Gymnastics coach concerned over lack of funding
National gymnastics coach Duke Nelligan has expressed his concern over whether the Island’s respective sporting bodies can cope with the current economic climate as they prepare for their 2013 sporting seasons.
Dozens of international meets will take place throughout the year and Nelligan said funding at some point would become crucial to those wanting to compete overseas.
The coach believes that the recession is hindering the Island in terms of the amount of athletes who have the ability to travel to international competitions and reducing their chances of reaching their full potential.
“It is difficult and expensive to send them away all the time, and it is the same for all sports across the board,” said Nelligan.
“It is hard for us because once you have invested three or four years in a young person you still don’t know if they will be good competitors or not. If you can’t get them away to compete against the rest of the world you don’t know their true ability.
“We want to continue with the success of the (gynmastics) organisation so that in the future the athletes will be ready to be in a competition whenever they are called upon.”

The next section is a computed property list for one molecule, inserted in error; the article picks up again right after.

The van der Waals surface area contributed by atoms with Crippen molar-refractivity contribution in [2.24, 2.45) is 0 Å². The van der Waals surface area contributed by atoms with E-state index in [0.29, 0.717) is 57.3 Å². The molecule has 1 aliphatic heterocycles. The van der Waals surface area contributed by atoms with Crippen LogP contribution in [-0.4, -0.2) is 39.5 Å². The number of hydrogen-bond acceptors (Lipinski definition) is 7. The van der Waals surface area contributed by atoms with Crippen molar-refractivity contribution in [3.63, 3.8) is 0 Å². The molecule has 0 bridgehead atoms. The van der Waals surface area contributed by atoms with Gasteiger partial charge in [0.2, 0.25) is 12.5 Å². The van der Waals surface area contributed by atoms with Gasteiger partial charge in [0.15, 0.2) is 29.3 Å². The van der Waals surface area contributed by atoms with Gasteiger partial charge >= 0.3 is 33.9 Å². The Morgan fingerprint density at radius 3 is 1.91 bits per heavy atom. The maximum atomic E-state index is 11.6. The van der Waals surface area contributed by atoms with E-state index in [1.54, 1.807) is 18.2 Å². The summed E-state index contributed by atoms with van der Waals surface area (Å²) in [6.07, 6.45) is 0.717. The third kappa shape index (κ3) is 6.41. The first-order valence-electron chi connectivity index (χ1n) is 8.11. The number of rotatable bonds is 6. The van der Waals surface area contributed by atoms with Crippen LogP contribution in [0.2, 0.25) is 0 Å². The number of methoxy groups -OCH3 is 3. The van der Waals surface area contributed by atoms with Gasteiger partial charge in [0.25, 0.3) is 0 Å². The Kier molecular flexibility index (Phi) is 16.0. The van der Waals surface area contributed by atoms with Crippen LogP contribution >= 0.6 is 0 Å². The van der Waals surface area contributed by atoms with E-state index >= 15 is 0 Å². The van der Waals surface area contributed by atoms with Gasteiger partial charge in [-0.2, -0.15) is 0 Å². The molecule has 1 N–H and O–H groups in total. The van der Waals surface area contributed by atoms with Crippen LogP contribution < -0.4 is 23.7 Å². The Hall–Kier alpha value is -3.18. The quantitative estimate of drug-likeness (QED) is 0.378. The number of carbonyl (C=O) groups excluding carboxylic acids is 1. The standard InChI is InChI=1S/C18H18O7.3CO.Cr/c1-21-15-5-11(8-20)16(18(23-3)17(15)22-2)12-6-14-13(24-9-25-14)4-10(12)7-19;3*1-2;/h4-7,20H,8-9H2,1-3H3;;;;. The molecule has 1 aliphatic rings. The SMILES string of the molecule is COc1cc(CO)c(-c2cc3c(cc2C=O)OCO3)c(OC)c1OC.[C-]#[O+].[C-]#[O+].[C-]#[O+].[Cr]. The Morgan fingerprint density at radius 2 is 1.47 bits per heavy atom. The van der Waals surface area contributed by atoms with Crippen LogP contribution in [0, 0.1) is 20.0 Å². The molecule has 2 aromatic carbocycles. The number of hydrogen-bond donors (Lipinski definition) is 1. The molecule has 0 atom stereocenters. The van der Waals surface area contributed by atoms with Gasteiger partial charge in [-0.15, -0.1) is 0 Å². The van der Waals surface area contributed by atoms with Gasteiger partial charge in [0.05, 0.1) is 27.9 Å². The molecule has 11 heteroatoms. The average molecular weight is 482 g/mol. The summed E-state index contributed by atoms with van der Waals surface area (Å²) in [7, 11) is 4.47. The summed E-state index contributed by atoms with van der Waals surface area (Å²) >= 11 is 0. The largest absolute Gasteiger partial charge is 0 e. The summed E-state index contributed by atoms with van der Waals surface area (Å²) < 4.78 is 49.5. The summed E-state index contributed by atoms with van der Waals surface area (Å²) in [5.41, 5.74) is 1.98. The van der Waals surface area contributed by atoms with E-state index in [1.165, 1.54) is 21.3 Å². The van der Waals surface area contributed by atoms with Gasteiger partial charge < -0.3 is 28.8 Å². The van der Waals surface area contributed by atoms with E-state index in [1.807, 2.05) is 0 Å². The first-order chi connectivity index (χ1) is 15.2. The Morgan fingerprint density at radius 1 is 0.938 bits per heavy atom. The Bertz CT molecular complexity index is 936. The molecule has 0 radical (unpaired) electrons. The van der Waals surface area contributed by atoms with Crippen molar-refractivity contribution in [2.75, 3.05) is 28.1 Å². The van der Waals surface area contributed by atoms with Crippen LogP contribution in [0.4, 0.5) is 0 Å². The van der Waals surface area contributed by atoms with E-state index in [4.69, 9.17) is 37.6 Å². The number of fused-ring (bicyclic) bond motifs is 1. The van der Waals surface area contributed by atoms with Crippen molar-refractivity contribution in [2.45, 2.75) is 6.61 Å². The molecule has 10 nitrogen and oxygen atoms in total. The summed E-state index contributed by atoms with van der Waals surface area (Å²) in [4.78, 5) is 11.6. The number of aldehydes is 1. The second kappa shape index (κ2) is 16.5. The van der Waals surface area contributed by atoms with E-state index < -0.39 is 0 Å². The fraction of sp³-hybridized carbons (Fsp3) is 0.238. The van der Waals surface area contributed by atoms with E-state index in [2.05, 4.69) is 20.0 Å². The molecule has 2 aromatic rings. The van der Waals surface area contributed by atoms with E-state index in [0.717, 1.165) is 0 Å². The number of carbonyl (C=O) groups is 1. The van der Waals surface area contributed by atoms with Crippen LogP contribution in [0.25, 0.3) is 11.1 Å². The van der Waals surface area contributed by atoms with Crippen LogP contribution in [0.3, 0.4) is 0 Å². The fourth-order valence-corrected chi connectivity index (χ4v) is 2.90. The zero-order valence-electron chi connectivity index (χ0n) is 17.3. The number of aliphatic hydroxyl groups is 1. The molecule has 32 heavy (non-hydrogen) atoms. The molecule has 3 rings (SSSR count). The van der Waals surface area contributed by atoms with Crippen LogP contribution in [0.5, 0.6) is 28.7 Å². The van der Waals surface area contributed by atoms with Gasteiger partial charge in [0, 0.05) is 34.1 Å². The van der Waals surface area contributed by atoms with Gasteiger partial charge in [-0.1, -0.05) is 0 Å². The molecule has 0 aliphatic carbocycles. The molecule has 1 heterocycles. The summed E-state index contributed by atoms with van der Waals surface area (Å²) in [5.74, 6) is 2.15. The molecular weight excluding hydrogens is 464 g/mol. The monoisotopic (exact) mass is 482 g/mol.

Nelligan acknowledges that's the interest level in gymnastics in a country of 60,000 people is relatively small.
Although Bermuda boasts one of the better facilities in the Caribbean region, the volume of young aspiring gymnasts has been something Nelligan has been trying to increase for the past three years.
The financial crunch has hit many countries for the better part of two years and has already played a major role in sports; case and point would be the involvement, or lack thereof, of countries coming to Bermuda to compete in the Island Games later this year.
“There are only 60,000 people in Bermuda and of that a handful are gymnasts. After three and a half years we have a good stable of athletes that will be able to compete at the Commonwealth Games, Junior Pan Am Games, CAC Games.
“It is starting to pay dividends in regards to the talent we have, and with all this we have to manage their international competitiveness and get them exposure.
“Our approach has been multifaceted . . . our initial push was for more youngsters to come out and make a bigger volume of gymnasts to prepare.
“With a larger volume, better athletes will come from the top and you have a bigger pool of athletes to choose from for international events.
“One of the big challenges was getting a facility and we now have one of the better facilities in the Caribbean.
“Our problem now is that we don’t have enough age eligible athletes to push through to the international scene, so the concern is all the outside influences affecting them like getting a bike when your 16 and other things.
“We were helped by going to in-house competitions and shows in all sports and entertainment including dance recitals to see how and why they can keep their students in their programme at an older age.”